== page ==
Norfolk kaka

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Norfolk kaka
Norfolk kaka Birmingham.JPG
Birmingham Museums Trust's taxidermed Norfolk kaka

Extinct  (1851) (IUCN 3.1)[1]
Scientific classification edit
Kingdom: Animalia
Phylum: Chordata
Class: Aves
Order: Psittaciformes
Family: Nestoridae
Genus: Nestor
N. productus
Binomial name
Nestor productus
(Gould, 1836)

Nestor norfolcensis
Plyctolophus productus
Centrurus productus

The Norfolk kaka (Nestor productus) is an extinct species[1][2] of large parrot, belonging to the parrot family Nestoridae.[3] The birds were about 38 cm long, with mostly olive-brown upperparts, (reddish-)orange cheeks and throat, straw-coloured breast, thighs, rump and lower abdomen dark orange and a prominent beak.[4] It inhabited the rocks and treetops of Norfolk Island and adjacent Phillip Island.[2] It was a relative of the New Zealand kaka.[4]


John Keulemans illustration of a bird from Norfolk Island, and the head of a Phillip Island specimen

The Norfolk kaka was first described by the naturalist Johann Reinhold Forster and his son Georg following the discovery of Norfolk Island by James Cook on 10 October 1774. The description was only published in 1844.[5] Around 1790, John Hunter depicted a bird on a kangaroo apple (Solanum aviculare).[6] The bird was formally described by John Gould in 1836,[7] from a specimen at the Zoological Society of London. Originally, the individuals from Norfolk Island and Philip Island were considered two separate species, Nestor norfolcensis (described by August von Pelzeln in 1860) and Nestor productus, respectively, but direct comparison of specimens of both islands showed that they were the same species.[8]

The Norfolk kaka was first described by John Gould in 1836 as Plyctolophus productus.[9]

Behaviour and ecology

Little is known of the bird's biology. It was said to have lived both on the ground and in tall trees, feeding on flowering shrubs and trees. The call was described by Gould as "hoarse, quacking, inharmonious noise, sometimes resembling the barking of a dog".[10]


The Polynesians who lived at the Island for some time before the arrival of the Europeans hunted the kākā for food before disappearing from the island around the 1600s.[11] It was also hunted for food and trapped as a pet after the arrival of the first settlers in 1788. The species' population suffered heavily after a penal colony was maintained from 1788 to 1814, and again from 1825 to 1854. The species likely became extinct in the wild in the early nineteenth century some time during the period of this second penal colony. It was not recorded by Ensign Abel D. W. Best on either Norfolk or Phillip Island in his 1838/1839 diary entries. As Best collected specimens for ornithology, including the Norfolk parakeet (which he called "lories", being similar in shape), it is hard to accept that he would not have documented this much more attractive quarry, had the kākā still been present.[12] The last bird in captivity died in London in 1851.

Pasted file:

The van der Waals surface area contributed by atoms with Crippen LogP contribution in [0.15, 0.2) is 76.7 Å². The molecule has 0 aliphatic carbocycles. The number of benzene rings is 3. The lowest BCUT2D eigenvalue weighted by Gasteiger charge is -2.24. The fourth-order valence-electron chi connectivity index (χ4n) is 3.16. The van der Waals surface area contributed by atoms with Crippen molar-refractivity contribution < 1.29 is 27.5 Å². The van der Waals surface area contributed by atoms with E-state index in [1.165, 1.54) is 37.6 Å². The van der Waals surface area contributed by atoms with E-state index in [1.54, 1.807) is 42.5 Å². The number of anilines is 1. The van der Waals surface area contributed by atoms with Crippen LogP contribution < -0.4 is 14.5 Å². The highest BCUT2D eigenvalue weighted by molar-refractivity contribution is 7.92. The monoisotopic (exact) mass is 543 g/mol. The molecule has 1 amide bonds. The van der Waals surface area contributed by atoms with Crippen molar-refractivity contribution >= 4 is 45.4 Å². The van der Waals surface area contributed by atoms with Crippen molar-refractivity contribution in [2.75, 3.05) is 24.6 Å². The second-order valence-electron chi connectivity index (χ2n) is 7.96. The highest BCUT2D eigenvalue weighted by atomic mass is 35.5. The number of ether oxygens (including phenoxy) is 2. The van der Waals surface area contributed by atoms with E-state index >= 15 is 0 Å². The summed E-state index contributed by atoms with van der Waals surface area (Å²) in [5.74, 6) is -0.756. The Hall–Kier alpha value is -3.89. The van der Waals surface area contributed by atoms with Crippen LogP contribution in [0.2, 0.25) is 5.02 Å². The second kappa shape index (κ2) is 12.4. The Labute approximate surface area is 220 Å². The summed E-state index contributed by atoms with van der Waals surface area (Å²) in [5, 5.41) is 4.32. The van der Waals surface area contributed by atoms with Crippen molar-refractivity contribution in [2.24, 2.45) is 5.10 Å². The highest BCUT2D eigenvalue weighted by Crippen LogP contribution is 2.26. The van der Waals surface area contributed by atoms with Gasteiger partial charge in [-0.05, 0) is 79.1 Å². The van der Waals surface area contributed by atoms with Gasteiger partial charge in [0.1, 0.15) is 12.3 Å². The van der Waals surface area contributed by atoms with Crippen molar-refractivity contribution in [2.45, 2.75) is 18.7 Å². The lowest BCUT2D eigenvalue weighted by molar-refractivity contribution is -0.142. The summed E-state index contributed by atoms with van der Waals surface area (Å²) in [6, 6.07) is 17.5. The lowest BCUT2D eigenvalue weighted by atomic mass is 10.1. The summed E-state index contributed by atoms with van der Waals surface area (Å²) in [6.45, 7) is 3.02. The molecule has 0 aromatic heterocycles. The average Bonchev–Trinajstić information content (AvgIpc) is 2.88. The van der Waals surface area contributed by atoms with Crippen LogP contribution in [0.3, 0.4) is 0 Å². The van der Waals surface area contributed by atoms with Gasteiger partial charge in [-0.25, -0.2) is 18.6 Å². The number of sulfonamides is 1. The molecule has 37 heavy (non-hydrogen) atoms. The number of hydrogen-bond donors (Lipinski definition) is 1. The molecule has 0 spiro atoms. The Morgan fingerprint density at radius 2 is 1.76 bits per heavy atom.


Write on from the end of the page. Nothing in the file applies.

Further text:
Painting by John Gould
Turnaround video of a male specimen, Naturalis Biodiversity Center

At least sixteen specimens survive.

Museum Collection numbers Collection location References
Australian Museum in Sydney AM O.22287 & AM PA.2933 Phillip Island [13]
Museum Victoria in Melbourne NMV 14050 Phillip Island [14]
American Museum of Natural History in New York City AMNH SKIN-616718 & AMNH Skin-300597 [15]
National Museum of Natural History in Washington, D.C. USNM 176991.4028148 & USNM 151991.4354158 unknown and Phillip Island [16][17]
Academy of Natural Sciences in Philadelphia ANSP 22082 Phillip Island [18]
Zoölogisch Museum in Amsterdam -> Naturalis ZMA 3164 Phillip Island [19][19]
Naturalis in Leiden RMNH 110.061 & RMNH 110.068 Phillip Island [20][20]
Natural History Museum in Tring NHM 1837.9.26.12, NHM 1955.6.N.19.3, NMH VEL.25.282a and NHM without catalog number [21][22]
Museum of Zoology and Natural History (La Specola) 1 skin? [23]
Birmingham Museums Trust 1 taxidermy mount, 1912Z108 [24][25]
Derby Museum, Liverpool 2 skins? Norfolk Island & Phillip Island [8]
Dresden: C.3363 Phillip Island [26]
Frankfurt a. M. SMF 17346 Phillip Island [26]
Halberstadt skin - [27]
Göttingen dermoplastik, male - [26]
Wien LECTOTYPE: NMW 41.026 - -

Forshaw has measurements of seven skins, one male, one female and five of unknown sex.[4]

Naturalis in Leiden has 2 skins; one male (RMNH 110.061) and one female (RMNH 110.068).[20] Both individuals originate from Philip Island. The male skin was acquired in 1863 long after the species' assumed disappearance, but it is unknown how it came to Leiden. It is more likely, given Phillip Island was already overrun with feral pigs, rabbits, goats and chicken in late 1838, that the 1863 specimen was purchased from another collection. The single unsexed individual from Philip Island at the Zoölogisch Museum [28] (ZMA 3164) has been obtained before 1860, and originate probably from the same batch as the two specimens at Naturalis in Leiden.[19] An old list of the specimens of birds present in the British Museum of Natural History list two individuals, both from Philip Island. One of the two specimens came from Bell's collection.[22]